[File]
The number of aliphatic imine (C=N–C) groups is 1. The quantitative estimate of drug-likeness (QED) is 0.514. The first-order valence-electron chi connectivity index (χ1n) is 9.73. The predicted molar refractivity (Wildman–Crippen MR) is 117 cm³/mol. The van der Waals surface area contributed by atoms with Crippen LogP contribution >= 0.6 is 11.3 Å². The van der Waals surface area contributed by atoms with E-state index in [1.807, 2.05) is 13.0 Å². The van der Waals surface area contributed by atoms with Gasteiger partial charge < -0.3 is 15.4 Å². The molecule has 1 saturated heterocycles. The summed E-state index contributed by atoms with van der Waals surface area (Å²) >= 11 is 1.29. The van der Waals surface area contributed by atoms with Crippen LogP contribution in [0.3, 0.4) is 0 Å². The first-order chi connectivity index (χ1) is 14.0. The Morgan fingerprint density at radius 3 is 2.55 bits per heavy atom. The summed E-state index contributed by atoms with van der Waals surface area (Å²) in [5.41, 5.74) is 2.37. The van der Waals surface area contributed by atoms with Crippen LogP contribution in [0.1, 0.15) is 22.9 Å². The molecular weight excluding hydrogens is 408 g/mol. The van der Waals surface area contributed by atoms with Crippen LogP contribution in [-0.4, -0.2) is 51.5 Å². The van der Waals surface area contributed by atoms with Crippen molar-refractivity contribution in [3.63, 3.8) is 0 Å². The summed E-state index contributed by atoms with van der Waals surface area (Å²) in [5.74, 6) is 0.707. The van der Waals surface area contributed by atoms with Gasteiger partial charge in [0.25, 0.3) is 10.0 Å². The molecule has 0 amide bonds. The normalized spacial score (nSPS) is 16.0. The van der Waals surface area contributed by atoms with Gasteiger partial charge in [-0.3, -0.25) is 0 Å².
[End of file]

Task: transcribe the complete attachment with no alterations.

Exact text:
The number of aliphatic imine (C=N–C) groups is 1. The quantitative estimate of drug-likeness (QED) is 0.514. The first-order valence-electron chi connectivity index (χ1n) is 9.73. The predicted molar refractivity (Wildman–Crippen MR) is 117 cm³/mol. The van der Waals surface area contributed by atoms with Crippen LogP contribution >= 0.6 is 11.3 Å². The van der Waals surface area contributed by atoms with E-state index in [1.807, 2.05) is 13.0 Å². The van der Waals surface area contributed by atoms with Gasteiger partial charge < -0.3 is 15.4 Å². The molecule has 1 saturated heterocycles. The summed E-state index contributed by atoms with van der Waals surface area (Å²) >= 11 is 1.29. The van der Waals surface area contributed by atoms with Crippen LogP contribution in [0.3, 0.4) is 0 Å². The first-order chi connectivity index (χ1) is 14.0. The Morgan fingerprint density at radius 3 is 2.55 bits per heavy atom. The summed E-state index contributed by atoms with van der Waals surface area (Å²) in [5.41, 5.74) is 2.37. The van der Waals surface area contributed by atoms with Crippen LogP contribution in [0.1, 0.15) is 22.9 Å². The molecular weight excluding hydrogens is 408 g/mol. The van der Waals surface area contributed by atoms with Crippen LogP contribution in [-0.4, -0.2) is 51.5 Å². The van der Waals surface area contributed by atoms with Crippen molar-refractivity contribution in [3.63, 3.8) is 0 Å². The summed E-state index contributed by atoms with van der Waals surface area (Å²) in [5.74, 6) is 0.707. The van der Waals surface area contributed by atoms with Gasteiger partial charge in [0.25, 0.3) is 10.0 Å². The molecule has 0 amide bonds. The normalized spacial score (nSPS) is 16.0. The van der Waals surface area contributed by atoms with Gasteiger partial charge in [-0.3, -0.25) is 0 Å².